At the Paris Peace Conference, US Secretary of State Lansing had asked Dr. Weizmann if the Jewish national home meant the establishment of an autonomous Jewish government. The head of the Zionist delegation had replied in the negative.
At the Conference of London and the San Remo conference in April 1920, the Allied Supreme Council granted the mandates for Palestine and Mesopotamia to Britain, and those for Syria and Lebanon to France. In August 1920, this was officially acknowledged in the Treaty of Sèvres. Both Zionist and Arab representatives attended the conference, where they signed the Faisal–Weizmann Agreement, a short-lived agreement for Arab–Jewish cooperation on the development of a Jewish homeland in Palestine and an Arab nation in a large part of the Middle East. The agreement was never implemented.
Lawrence became increasingly guilt-ridden by the knowledge that Britain did not intend to abide by the commitments made to the Sharif, but still managed to convince Faisal that it would be to the Arabs' advantage to go on fighting the Ottomans. At the Versailles peace conference in 1919 and the Cairo conference in 1921 Lawrence lobbied for Arab independence, but his belated attempts to maintain the territorial integrity of Arab lands, which he had promised to Hussein and Faisal, and in limiting France's influence in what later became Syria and Lebanon were fruitless. However, as Churchill's adviser on Arab affairs (1921–22) Lawrence was able to lobby for a considerable degree of autonomy for Mesopotamia and Transjordan. The British placed Palestine, promised to the Zionist Federation in 1917, under mandate with a civilian administration headed by Herbert Samuel, and divided their remaining territory in the Middle East into the kingdoms of Iraq and Transjordan, assigning them to Faisal and his brother Abdullah, respectively.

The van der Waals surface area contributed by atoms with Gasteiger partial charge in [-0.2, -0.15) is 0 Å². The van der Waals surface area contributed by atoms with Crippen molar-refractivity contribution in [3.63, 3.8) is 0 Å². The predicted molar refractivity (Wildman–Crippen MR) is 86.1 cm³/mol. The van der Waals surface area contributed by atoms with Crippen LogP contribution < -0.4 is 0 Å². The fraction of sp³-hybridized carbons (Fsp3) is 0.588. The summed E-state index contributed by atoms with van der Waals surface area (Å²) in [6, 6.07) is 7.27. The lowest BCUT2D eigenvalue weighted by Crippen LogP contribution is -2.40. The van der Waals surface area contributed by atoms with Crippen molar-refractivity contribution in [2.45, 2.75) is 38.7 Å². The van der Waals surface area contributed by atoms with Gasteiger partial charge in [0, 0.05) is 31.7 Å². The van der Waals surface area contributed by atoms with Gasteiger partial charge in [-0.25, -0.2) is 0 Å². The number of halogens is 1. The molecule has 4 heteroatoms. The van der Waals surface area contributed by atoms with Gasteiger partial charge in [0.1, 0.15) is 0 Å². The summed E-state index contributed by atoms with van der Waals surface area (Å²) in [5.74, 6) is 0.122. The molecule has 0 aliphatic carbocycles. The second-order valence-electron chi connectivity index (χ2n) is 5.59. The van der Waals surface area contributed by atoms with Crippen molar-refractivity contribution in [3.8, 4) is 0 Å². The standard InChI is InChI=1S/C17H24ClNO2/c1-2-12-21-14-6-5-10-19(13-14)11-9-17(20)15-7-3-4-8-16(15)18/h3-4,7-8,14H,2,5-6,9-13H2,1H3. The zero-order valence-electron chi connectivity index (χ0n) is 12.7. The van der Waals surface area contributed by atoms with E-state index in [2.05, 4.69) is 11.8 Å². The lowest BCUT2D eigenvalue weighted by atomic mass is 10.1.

The debate regarding Palestine derived from the fact that it is not explicitly mentioned in the McMahon–Hussein Correspondence, but is included within the boundaries that were initially proposed by Hussein. McMahon accepted the boundaries of Hussein "subject to modification", and suggested the modification that "portions of Syria lying to the west of the districts of Damascus, Homs, Hama and Aleppo cannot be said to be purely Arab and should be excluded." The Arabs and British disagreed over whether Palestine was meant to be one of those excluded areas, each side producing supporting arguments for their positions based on fine details of the wording and the historical circumstances of the correspondence.
Jonathan Schneer provides an analogy to explain the central dispute over the meaning: